Not all IRA distributions are taxable. If none of the situations below account for the issue, double check your entries.
Box 2 may say that the taxable amount is zero. You may have had a rollover with a Code G.
It could have been a tax-free exchange.
6—Section 1035 exchange (a tax-free exchange of life insurance, annuity, qualified long-term care insurance, or endowment contracts)
It could have been a return of your own contributions to a Roth or a qualified Roth distribution.
A qualified distribution from a Roth IRA is tax-free and penalty-free, provided that the five-year aging requirement has been satisfied and one of the following conditions is met:
- Over age 59½
- Death or disability
- Qualified first-time home purchase
Section 1035 applies to nonqualified annuities and other insurance products, not to IRAs. The similar concept for IRAs is a trustee-to-trustee transfer which is entirely non-reportable and, since no Form 1099-R is to be issued for a trustee-to-trustee transfer of an IRA, a trustee-to-trustee transfer will not appear anywhere on a tax return.
Presumably you are asking the question because you entered a Form 1099-R reporting a distribution from a traditional IRA. As ColeenD3 said, if the distribution from was instead from a Roth IRA the distribution may or may not be taxable. Do you have basis in nondeductible traditional IRA contributions? If so, make sure that you have entered the form accurately, answered the immediate questions to indicate that you did not roll the money over to another traditional qualified retirement account (otherwise the amount rolled over is nontaxable), clicked the Continue button on the Your 1099-R Entries page and answered the additional questions there, in particular the one asking for your year-end value in traditional IRAs, if asked.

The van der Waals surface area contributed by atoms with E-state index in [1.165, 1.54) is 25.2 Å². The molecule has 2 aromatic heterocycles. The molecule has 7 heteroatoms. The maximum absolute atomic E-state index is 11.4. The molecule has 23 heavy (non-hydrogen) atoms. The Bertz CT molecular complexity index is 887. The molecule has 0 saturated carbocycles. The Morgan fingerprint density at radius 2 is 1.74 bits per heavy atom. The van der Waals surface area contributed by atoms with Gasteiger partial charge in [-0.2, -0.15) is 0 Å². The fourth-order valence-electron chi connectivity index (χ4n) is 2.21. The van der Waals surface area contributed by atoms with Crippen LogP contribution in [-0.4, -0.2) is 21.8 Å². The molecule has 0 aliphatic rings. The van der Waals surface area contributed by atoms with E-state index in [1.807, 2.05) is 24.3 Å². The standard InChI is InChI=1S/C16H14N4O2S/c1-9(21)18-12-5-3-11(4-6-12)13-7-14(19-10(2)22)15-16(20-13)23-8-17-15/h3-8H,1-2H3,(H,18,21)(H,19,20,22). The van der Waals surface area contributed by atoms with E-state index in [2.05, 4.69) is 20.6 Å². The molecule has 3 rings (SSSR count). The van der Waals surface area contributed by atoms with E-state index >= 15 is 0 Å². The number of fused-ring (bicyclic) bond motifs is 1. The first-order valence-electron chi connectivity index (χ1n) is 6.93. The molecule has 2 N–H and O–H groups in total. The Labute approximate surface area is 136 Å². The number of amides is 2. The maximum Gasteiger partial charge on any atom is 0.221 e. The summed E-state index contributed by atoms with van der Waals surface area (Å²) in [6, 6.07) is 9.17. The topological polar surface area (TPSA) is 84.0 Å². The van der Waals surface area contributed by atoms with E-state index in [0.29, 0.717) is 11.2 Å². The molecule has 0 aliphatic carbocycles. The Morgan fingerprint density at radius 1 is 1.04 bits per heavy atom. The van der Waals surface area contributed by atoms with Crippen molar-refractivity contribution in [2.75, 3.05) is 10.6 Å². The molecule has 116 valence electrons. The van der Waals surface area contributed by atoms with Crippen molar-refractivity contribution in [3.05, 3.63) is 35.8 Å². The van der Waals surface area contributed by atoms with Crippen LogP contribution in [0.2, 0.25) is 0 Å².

Is your distribution truly a distribution from a traditional IRA? A regular distribution from a traditional IRA will have code 1, 2 or 7 in box 7 and the IRA/SEP/SIMPLE box will be marked. Distributions from other types of retirement accounts can be nontaxable, depending on the circumstances, with a taxable amount of $0 shown in box 2a. It's uncommon for a distribution from an IRA to be reported with code G since code G in box 7 with the IRA/SEP/SIMPLE box marked means a direct rollover from a traditional IRA to a qualified retirement plan like a 401(k).
My 1099-R for IRA distribution (RMA) is completed but the 1040 line 4a is blank. But line 4b to the right shows the taxable amount. Shouldn't line 4a also show that amount?
If the distribution and the taxable amount are the same then Line 4a will be blank.